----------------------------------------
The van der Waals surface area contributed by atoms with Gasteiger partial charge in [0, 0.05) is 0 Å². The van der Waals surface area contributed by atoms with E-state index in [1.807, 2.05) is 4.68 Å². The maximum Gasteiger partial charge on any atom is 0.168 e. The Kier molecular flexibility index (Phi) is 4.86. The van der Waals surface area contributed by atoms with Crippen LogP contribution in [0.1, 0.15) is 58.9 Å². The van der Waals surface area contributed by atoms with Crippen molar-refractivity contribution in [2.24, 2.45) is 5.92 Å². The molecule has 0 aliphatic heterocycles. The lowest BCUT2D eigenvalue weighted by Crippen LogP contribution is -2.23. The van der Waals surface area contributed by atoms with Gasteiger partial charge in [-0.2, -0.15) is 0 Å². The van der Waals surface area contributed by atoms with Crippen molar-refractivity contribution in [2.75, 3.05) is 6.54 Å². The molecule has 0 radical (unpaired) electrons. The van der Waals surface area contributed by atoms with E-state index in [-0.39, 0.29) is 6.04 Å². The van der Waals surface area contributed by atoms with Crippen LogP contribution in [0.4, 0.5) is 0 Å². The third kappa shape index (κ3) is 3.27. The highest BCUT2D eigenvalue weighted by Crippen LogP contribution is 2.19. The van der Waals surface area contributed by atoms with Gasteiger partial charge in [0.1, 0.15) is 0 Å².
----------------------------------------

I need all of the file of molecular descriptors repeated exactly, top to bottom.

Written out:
The van der Waals surface area contributed by atoms with Gasteiger partial charge in [0, 0.05) is 0 Å². The van der Waals surface area contributed by atoms with E-state index in [1.807, 2.05) is 4.68 Å². The maximum Gasteiger partial charge on any atom is 0.168 e. The Kier molecular flexibility index (Phi) is 4.86. The van der Waals surface area contributed by atoms with Crippen LogP contribution in [0.1, 0.15) is 58.9 Å². The van der Waals surface area contributed by atoms with Crippen molar-refractivity contribution in [2.24, 2.45) is 5.92 Å². The molecule has 0 aliphatic heterocycles. The lowest BCUT2D eigenvalue weighted by Crippen LogP contribution is -2.23. The van der Waals surface area contributed by atoms with Gasteiger partial charge in [-0.2, -0.15) is 0 Å². The van der Waals surface area contributed by atoms with Crippen molar-refractivity contribution in [2.75, 3.05) is 6.54 Å². The molecule has 0 radical (unpaired) electrons. The van der Waals surface area contributed by atoms with E-state index in [-0.39, 0.29) is 6.04 Å². The van der Waals surface area contributed by atoms with Crippen LogP contribution in [0.4, 0.5) is 0 Å². The third kappa shape index (κ3) is 3.27. The highest BCUT2D eigenvalue weighted by Crippen LogP contribution is 2.19. The van der Waals surface area contributed by atoms with Gasteiger partial charge in [0.1, 0.15) is 0 Å².